Farce v. t. [imp. & p. p. Farced p. pr. & vb. n. Farcing ]
1. To stuff with forcemeat; hence, to fill with mingled ingredients; to fill full; to stuff. [Obs.]
The first principles of religion should not be farced with school points and private tenets. --Bp. Sanderson.
His tippet was aye farsed full of knives. --Chaucer.
2. To render fat. [Obs.]
If thou wouldst farce thy lean ribs. --B. Jonson.
3. To swell out; to render pompous. [Obs.]
Farcing his letter with fustian. --Sandys.
1. Cookery Stuffing, or mixture of viands, like that used on dressing a fowl; forcemeat.
2. A low style of comedy; a dramatic composition marked by low humor, generally written with little regard to regularity or method, and abounding with ludicrous incidents and expressions.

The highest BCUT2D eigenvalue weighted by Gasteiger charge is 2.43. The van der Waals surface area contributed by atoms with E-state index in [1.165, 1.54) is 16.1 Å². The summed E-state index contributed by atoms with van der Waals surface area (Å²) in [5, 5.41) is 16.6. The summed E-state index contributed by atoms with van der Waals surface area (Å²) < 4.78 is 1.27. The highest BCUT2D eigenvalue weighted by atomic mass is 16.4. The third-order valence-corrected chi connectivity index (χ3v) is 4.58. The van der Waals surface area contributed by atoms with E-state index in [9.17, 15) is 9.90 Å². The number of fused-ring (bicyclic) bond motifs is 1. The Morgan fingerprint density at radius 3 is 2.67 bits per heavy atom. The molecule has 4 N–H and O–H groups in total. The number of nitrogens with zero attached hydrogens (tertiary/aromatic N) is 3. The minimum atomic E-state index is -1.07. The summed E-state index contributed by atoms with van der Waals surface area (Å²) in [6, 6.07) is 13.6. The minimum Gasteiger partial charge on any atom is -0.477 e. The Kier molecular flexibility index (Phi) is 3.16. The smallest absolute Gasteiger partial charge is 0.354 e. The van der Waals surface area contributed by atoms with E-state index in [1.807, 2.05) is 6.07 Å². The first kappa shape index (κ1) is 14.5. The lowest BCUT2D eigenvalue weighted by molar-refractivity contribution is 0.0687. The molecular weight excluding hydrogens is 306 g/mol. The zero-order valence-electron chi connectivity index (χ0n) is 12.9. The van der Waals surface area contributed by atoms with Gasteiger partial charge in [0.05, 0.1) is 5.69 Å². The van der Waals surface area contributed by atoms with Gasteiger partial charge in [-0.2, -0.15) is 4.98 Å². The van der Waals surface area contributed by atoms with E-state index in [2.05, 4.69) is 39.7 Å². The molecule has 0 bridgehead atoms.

Farce is that in poetry which =\“grotesque” is in a picture: the persons and action of a farce are all unnatural, and the manners false.\= --Dryden.
3. Ridiculous or empty show; as, a mere farce. “The farce of state.”
n 1: a comedy characterized by broad satire and improbable
situations [syn: farce comedy, travesty]
2: mixture of ground raw chicken and mushrooms with pistachios
and truffles and onions and parsley and lots of butter and
bound with eggs [syn: forcemeat]